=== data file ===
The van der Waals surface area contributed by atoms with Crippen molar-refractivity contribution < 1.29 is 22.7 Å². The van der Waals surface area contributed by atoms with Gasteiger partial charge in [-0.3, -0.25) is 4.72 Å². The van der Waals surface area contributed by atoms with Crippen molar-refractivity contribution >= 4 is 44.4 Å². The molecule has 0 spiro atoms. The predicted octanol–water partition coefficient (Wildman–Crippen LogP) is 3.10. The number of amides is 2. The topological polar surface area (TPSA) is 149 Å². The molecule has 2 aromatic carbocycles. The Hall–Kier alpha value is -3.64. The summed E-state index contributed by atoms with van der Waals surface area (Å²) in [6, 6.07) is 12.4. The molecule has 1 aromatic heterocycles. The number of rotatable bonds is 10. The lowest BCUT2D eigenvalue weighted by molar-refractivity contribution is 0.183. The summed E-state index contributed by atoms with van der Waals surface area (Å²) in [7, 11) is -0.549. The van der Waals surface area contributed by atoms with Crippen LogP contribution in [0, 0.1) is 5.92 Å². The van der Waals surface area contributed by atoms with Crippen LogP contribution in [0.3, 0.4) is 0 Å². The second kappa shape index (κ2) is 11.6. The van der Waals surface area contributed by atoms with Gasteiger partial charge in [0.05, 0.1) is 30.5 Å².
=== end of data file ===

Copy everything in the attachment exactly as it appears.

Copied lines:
The van der Waals surface area contributed by atoms with Crippen molar-refractivity contribution < 1.29 is 22.7 Å². The van der Waals surface area contributed by atoms with Gasteiger partial charge in [-0.3, -0.25) is 4.72 Å². The van der Waals surface area contributed by atoms with Crippen molar-refractivity contribution >= 4 is 44.4 Å². The molecule has 0 spiro atoms. The predicted octanol–water partition coefficient (Wildman–Crippen LogP) is 3.10. The number of amides is 2. The topological polar surface area (TPSA) is 149 Å². The molecule has 2 aromatic carbocycles. The Hall–Kier alpha value is -3.64. The summed E-state index contributed by atoms with van der Waals surface area (Å²) in [6, 6.07) is 12.4. The molecule has 1 aromatic heterocycles. The number of rotatable bonds is 10. The lowest BCUT2D eigenvalue weighted by molar-refractivity contribution is 0.183. The summed E-state index contributed by atoms with van der Waals surface area (Å²) in [7, 11) is -0.549. The van der Waals surface area contributed by atoms with Crippen LogP contribution in [0, 0.1) is 5.92 Å². The van der Waals surface area contributed by atoms with Crippen LogP contribution in [0.3, 0.4) is 0 Å². The second kappa shape index (κ2) is 11.6. The van der Waals surface area contributed by atoms with Gasteiger partial charge in [0.05, 0.1) is 30.5 Å².